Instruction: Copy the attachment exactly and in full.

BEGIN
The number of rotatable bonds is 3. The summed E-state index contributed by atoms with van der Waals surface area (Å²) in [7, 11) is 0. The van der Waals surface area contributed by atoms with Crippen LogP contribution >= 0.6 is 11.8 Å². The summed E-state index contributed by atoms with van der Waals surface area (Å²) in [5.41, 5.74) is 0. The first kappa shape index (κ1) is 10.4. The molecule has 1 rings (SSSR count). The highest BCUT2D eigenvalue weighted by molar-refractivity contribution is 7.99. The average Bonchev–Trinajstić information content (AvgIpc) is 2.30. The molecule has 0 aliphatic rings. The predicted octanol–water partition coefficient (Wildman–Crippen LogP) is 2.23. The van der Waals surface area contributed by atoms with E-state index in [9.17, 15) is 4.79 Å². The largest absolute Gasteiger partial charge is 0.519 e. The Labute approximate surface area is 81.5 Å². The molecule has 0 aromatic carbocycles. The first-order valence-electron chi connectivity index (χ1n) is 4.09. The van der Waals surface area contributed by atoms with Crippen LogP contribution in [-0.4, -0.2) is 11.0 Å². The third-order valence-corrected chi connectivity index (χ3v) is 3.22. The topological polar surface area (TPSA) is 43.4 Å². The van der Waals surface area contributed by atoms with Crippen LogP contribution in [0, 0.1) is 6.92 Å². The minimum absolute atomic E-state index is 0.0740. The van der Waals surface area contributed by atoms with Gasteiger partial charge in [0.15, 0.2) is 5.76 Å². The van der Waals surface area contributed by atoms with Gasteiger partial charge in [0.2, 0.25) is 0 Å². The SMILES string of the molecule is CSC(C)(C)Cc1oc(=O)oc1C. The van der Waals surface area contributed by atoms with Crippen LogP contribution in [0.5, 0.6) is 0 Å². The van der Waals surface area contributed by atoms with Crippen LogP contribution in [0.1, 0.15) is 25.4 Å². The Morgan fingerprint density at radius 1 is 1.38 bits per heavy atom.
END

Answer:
The number of rotatable bonds is 3. The summed E-state index contributed by atoms with van der Waals surface area (Å²) in [7, 11) is 0. The van der Waals surface area contributed by atoms with Crippen LogP contribution >= 0.6 is 11.8 Å². The summed E-state index contributed by atoms with van der Waals surface area (Å²) in [5.41, 5.74) is 0. The first kappa shape index (κ1) is 10.4. The molecule has 1 rings (SSSR count). The highest BCUT2D eigenvalue weighted by molar-refractivity contribution is 7.99. The average Bonchev–Trinajstić information content (AvgIpc) is 2.30. The molecule has 0 aliphatic rings. The predicted octanol–water partition coefficient (Wildman–Crippen LogP) is 2.23. The van der Waals surface area contributed by atoms with E-state index in [9.17, 15) is 4.79 Å². The largest absolute Gasteiger partial charge is 0.519 e. The Labute approximate surface area is 81.5 Å². The molecule has 0 aromatic carbocycles. The first-order valence-electron chi connectivity index (χ1n) is 4.09. The van der Waals surface area contributed by atoms with Crippen LogP contribution in [-0.4, -0.2) is 11.0 Å². The third-order valence-corrected chi connectivity index (χ3v) is 3.22. The topological polar surface area (TPSA) is 43.4 Å². The van der Waals surface area contributed by atoms with Crippen LogP contribution in [0, 0.1) is 6.92 Å². The minimum absolute atomic E-state index is 0.0740. The van der Waals surface area contributed by atoms with Gasteiger partial charge in [0.15, 0.2) is 5.76 Å². The van der Waals surface area contributed by atoms with Gasteiger partial charge in [0.2, 0.25) is 0 Å². The SMILES string of the molecule is CSC(C)(C)Cc1oc(=O)oc1C. The van der Waals surface area contributed by atoms with Crippen LogP contribution in [0.5, 0.6) is 0 Å². The van der Waals surface area contributed by atoms with Crippen LogP contribution in [0.1, 0.15) is 25.4 Å². The Morgan fingerprint density at radius 1 is 1.38 bits per heavy atom.